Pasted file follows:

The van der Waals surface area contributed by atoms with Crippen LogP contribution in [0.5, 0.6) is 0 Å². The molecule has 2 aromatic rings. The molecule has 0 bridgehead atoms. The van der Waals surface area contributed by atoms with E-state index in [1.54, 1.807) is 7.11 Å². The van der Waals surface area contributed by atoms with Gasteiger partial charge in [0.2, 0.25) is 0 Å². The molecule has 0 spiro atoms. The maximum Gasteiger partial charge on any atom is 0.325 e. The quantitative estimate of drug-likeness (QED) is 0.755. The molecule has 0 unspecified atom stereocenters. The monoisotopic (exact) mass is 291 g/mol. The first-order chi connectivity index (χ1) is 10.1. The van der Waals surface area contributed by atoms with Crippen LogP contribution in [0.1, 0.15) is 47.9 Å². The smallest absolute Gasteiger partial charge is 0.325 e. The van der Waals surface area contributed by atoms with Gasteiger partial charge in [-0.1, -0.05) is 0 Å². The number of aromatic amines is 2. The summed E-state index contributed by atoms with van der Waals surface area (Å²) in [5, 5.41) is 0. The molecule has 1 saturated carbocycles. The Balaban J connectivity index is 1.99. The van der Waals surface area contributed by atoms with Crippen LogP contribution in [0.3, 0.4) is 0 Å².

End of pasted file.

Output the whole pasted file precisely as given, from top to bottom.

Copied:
The van der Waals surface area contributed by atoms with Crippen LogP contribution in [0.5, 0.6) is 0 Å². The molecule has 2 aromatic rings. The molecule has 0 bridgehead atoms. The van der Waals surface area contributed by atoms with E-state index in [1.54, 1.807) is 7.11 Å². The van der Waals surface area contributed by atoms with Gasteiger partial charge in [0.2, 0.25) is 0 Å². The molecule has 0 spiro atoms. The maximum Gasteiger partial charge on any atom is 0.325 e. The quantitative estimate of drug-likeness (QED) is 0.755. The molecule has 0 unspecified atom stereocenters. The monoisotopic (exact) mass is 291 g/mol. The first-order chi connectivity index (χ1) is 10.1. The van der Waals surface area contributed by atoms with Crippen LogP contribution in [0.1, 0.15) is 47.9 Å². The smallest absolute Gasteiger partial charge is 0.325 e. The van der Waals surface area contributed by atoms with Gasteiger partial charge in [-0.1, -0.05) is 0 Å². The number of aromatic amines is 2. The summed E-state index contributed by atoms with van der Waals surface area (Å²) in [5, 5.41) is 0. The molecule has 1 saturated carbocycles. The Balaban J connectivity index is 1.99. The van der Waals surface area contributed by atoms with Crippen LogP contribution in [0.3, 0.4) is 0 Å².